KFF Daily Global Health Policy Report

In The News

South Korea Reports 122 MERS Cases, 10 Deaths; WHO Working With Government On Prevention, Control Measures

New York Times: South Korean Hamlet, Under MERS Quarantine, Symbolizes Weaknesses in System
“No one in this tiny village of 73 households can leave. … Jangdeok represents the most extreme of the quarantine measures that embarrassed South Korean authorities have scrambled to assemble in recent days to stop the disease, known as MERS, from spreading further through the suddenly exposed loopholes of the public health system…” (Sang-Hun, 6/10).

Reuters: South Korea reports 14 new MERS cases, takes total to 122
“South Korea’s health ministry on Thursday reported 14 new cases of Middle East Respiratory Syndrome (MERS), taking the total to 122 in an outbreak that is the largest outside Saudi Arabia…” (Park/Kim, 6/10).

Reuters: South Korea cuts rates as MERS clouds outlook; 10th patient dies
“A deadly outbreak of Middle East Respiratory Syndrome (MERS) forced South Korea to cut interest rates on Thursday in the hope of softening the blow to an economy already beset by slack demand, as authorities reported 14 new cases and a 10th fatality…” (Park/Yoo, 6/11).

Scientific American: MERS Outbreak in South Korea Will Taper Off, Experts Say
“…Although experts do not think the virus spreads through the air, infections in hospitals have occurred in patients that shared the same room or waiting room, even if they were up to two meters apart. Doctors suspect that the use of the same medical instruments on infected and uninfected patients might be responsible for these transmissions…” (Ponchner, 6/10).

U.N. News Centre: U.N. health agency begins review of MERS outbreak in Republic of Korea
“A joint mission by the United Nations World Health Organization (WHO) and the Republic of Korea’s Ministry of Health and Welfare to review the situation regarding the outbreak of Middle East respiratory syndrome coronavirus (MERS-CoV), has begun its work in Seoul, the agency confirmed [Wednesday]…” (6/10).

WHO Western Pacific Region: Joint mission to Republic of Korea on MERS-CoV begins well
“…[Keiji Fukuda, WHO assistant director general for health security, who is co-leading the mission,] said that current efforts to control the outbreak and prevent further spread are being intensified. WHO has been working closely with the Ministry of Health and Welfare and the Korea Centers for Disease Control and Prevention on response measures since the outbreak began…” (6/10).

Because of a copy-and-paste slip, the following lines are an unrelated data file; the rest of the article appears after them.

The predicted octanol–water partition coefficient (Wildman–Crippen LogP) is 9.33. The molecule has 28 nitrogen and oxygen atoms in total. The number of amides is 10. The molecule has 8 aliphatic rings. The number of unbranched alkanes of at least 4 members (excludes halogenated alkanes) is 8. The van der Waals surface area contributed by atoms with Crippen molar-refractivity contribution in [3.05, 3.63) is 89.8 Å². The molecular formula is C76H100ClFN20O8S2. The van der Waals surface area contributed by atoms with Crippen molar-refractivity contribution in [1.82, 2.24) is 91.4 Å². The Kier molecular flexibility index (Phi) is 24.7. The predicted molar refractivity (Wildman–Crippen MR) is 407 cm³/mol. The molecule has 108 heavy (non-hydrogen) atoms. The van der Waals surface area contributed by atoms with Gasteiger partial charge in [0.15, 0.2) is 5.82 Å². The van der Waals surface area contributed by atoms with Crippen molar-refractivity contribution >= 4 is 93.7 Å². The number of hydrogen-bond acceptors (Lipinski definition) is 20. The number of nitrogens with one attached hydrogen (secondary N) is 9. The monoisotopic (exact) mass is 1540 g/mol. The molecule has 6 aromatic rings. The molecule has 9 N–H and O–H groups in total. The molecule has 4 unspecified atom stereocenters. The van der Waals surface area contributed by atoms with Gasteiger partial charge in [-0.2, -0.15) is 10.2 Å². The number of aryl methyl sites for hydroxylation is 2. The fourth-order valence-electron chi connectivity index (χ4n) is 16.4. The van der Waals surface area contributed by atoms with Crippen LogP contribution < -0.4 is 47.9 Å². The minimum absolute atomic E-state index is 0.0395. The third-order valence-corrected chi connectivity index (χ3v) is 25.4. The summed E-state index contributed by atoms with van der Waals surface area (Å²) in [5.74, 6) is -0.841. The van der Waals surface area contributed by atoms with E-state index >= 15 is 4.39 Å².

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Ebola Case Numbers Rise In Guinea, Sierra Leone, Stoking Fears Of Disease Resurgence

Agence France-Presse: Ebola spikes again in Guinea, Sierra Leone: WHO
“The number of Ebola cases has risen in Guinea and Sierra Leone for the second consecutive week, the World Health Organization said Wednesday. In Guinea, 16 new cases were found in the week ending June 7, with 15 more found in neighboring Sierra Leone…” (6/10).

The Guardian: Charities fear Ebola resurgence after spike in cases
“…The spike in infections comes weeks after the World Health Organization reported a 10-month low, with just nine cases in both countries in the week ending 10 May. … The spike has also been blamed on not just porous borders but a return to traditional burials, which had been banned after they were identified as one of the key factors in the spread of Ebola earlier in this epidemic…” (O’Carroll, 6/11).

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Ghana Halts Experimental Ebola Vaccine Trial; Latest Setback In Efforts To Test Candidates

PBS NewsHour: How close is the Ebola vaccine?
“The quest for an Ebola vaccine has been a journey filled with excruciating delays and mad dashes. The latest outbreak in West Africa caused governments and drug companies to jumpstart research that had languished back when the threat of Ebola wasn’t big enough to sustain a commercial market…” (Hellerman, 6/10).

Reuters: Ghana halts Ebola vaccine trial due to community protests
“Ghana has halted a plan to test two Ebola vaccines in an eastern town after legislators backed local protests against the trials sparked by fears of contamination, officials said on Wednesday…” (Kpodo, 6/10).

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UNAIDS, A.U. Joint Report Addresses HIV Prevention, Treatment Among African Women, Girls

U.N. News Centre: Women and girls in Africa ‘being left behind’ in fight against HIV/AIDS — U.N. report